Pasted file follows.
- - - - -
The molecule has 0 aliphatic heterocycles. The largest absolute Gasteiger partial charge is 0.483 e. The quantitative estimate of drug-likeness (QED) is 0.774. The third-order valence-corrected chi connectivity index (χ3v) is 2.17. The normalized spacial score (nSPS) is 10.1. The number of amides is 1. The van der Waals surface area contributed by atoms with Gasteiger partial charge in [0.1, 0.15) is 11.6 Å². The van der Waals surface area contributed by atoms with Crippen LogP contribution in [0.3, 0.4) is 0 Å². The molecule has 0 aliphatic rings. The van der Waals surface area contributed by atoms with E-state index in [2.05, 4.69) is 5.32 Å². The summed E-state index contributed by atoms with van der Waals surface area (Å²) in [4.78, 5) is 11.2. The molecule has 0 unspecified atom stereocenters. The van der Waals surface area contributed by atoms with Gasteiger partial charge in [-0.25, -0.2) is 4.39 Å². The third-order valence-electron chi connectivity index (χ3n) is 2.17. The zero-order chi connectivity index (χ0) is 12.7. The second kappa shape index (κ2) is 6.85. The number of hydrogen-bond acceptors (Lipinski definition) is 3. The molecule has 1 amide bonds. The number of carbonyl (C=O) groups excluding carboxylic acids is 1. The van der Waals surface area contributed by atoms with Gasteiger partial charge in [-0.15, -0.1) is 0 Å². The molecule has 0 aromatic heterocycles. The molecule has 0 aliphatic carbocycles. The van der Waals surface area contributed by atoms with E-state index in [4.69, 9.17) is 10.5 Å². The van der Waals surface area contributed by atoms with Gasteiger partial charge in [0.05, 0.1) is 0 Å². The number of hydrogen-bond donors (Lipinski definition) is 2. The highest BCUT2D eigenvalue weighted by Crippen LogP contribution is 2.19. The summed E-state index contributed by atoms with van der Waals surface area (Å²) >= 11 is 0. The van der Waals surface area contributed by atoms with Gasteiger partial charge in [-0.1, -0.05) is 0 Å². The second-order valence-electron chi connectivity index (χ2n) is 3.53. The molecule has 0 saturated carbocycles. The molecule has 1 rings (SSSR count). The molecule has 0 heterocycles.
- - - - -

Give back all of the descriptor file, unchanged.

The molecule has 0 aliphatic heterocycles. The largest absolute Gasteiger partial charge is 0.483 e. The quantitative estimate of drug-likeness (QED) is 0.774. The third-order valence-corrected chi connectivity index (χ3v) is 2.17. The normalized spacial score (nSPS) is 10.1. The number of amides is 1. The van der Waals surface area contributed by atoms with Gasteiger partial charge in [0.1, 0.15) is 11.6 Å². The van der Waals surface area contributed by atoms with Crippen LogP contribution in [0.3, 0.4) is 0 Å². The molecule has 0 aliphatic rings. The van der Waals surface area contributed by atoms with E-state index in [2.05, 4.69) is 5.32 Å². The summed E-state index contributed by atoms with van der Waals surface area (Å²) in [4.78, 5) is 11.2. The molecule has 0 unspecified atom stereocenters. The van der Waals surface area contributed by atoms with Gasteiger partial charge in [-0.25, -0.2) is 4.39 Å². The third-order valence-electron chi connectivity index (χ3n) is 2.17. The zero-order chi connectivity index (χ0) is 12.7. The second kappa shape index (κ2) is 6.85. The number of hydrogen-bond acceptors (Lipinski definition) is 3. The molecule has 1 amide bonds. The number of carbonyl (C=O) groups excluding carboxylic acids is 1. The van der Waals surface area contributed by atoms with Gasteiger partial charge in [-0.15, -0.1) is 0 Å². The molecule has 0 aromatic heterocycles. The molecule has 0 aliphatic carbocycles. The van der Waals surface area contributed by atoms with E-state index in [4.69, 9.17) is 10.5 Å². The van der Waals surface area contributed by atoms with Gasteiger partial charge in [0.05, 0.1) is 0 Å². The number of hydrogen-bond donors (Lipinski definition) is 2. The highest BCUT2D eigenvalue weighted by Crippen LogP contribution is 2.19. The summed E-state index contributed by atoms with van der Waals surface area (Å²) >= 11 is 0. The van der Waals surface area contributed by atoms with Gasteiger partial charge in [-0.1, -0.05) is 0 Å². The second-order valence-electron chi connectivity index (χ2n) is 3.53. The molecule has 0 saturated carbocycles. The molecule has 1 rings (SSSR count). The molecule has 0 heterocycles.